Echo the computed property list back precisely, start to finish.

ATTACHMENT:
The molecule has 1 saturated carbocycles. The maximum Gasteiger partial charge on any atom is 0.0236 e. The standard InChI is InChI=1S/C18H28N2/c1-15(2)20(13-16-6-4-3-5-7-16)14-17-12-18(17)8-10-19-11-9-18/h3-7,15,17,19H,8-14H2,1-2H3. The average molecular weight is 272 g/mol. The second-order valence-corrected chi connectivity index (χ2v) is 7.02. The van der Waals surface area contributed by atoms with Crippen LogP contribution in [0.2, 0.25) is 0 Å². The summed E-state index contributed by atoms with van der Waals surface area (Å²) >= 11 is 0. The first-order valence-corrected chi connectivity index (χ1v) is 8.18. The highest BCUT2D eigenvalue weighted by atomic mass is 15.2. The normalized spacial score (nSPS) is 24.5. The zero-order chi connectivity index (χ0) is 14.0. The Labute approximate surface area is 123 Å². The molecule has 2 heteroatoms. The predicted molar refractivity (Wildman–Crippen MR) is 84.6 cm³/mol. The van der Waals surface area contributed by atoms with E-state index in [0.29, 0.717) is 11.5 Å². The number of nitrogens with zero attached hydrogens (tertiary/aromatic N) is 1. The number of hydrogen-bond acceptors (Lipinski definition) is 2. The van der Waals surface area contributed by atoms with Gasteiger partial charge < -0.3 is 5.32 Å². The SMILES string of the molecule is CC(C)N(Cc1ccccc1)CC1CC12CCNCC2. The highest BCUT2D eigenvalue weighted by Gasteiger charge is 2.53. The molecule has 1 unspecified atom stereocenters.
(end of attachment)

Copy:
The molecule has 1 saturated carbocycles. The maximum Gasteiger partial charge on any atom is 0.0236 e. The standard InChI is InChI=1S/C18H28N2/c1-15(2)20(13-16-6-4-3-5-7-16)14-17-12-18(17)8-10-19-11-9-18/h3-7,15,17,19H,8-14H2,1-2H3. The average molecular weight is 272 g/mol. The second-order valence-corrected chi connectivity index (χ2v) is 7.02. The van der Waals surface area contributed by atoms with Crippen LogP contribution in [0.2, 0.25) is 0 Å². The summed E-state index contributed by atoms with van der Waals surface area (Å²) >= 11 is 0. The first-order valence-corrected chi connectivity index (χ1v) is 8.18. The highest BCUT2D eigenvalue weighted by atomic mass is 15.2. The normalized spacial score (nSPS) is 24.5. The zero-order chi connectivity index (χ0) is 14.0. The Labute approximate surface area is 123 Å². The molecule has 2 heteroatoms. The predicted molar refractivity (Wildman–Crippen MR) is 84.6 cm³/mol. The van der Waals surface area contributed by atoms with E-state index in [0.29, 0.717) is 11.5 Å². The number of nitrogens with zero attached hydrogens (tertiary/aromatic N) is 1. The number of hydrogen-bond acceptors (Lipinski definition) is 2. The van der Waals surface area contributed by atoms with Gasteiger partial charge < -0.3 is 5.32 Å². The SMILES string of the molecule is CC(C)N(Cc1ccccc1)CC1CC12CCNCC2. The highest BCUT2D eigenvalue weighted by Gasteiger charge is 2.53. The molecule has 1 unspecified atom stereocenters.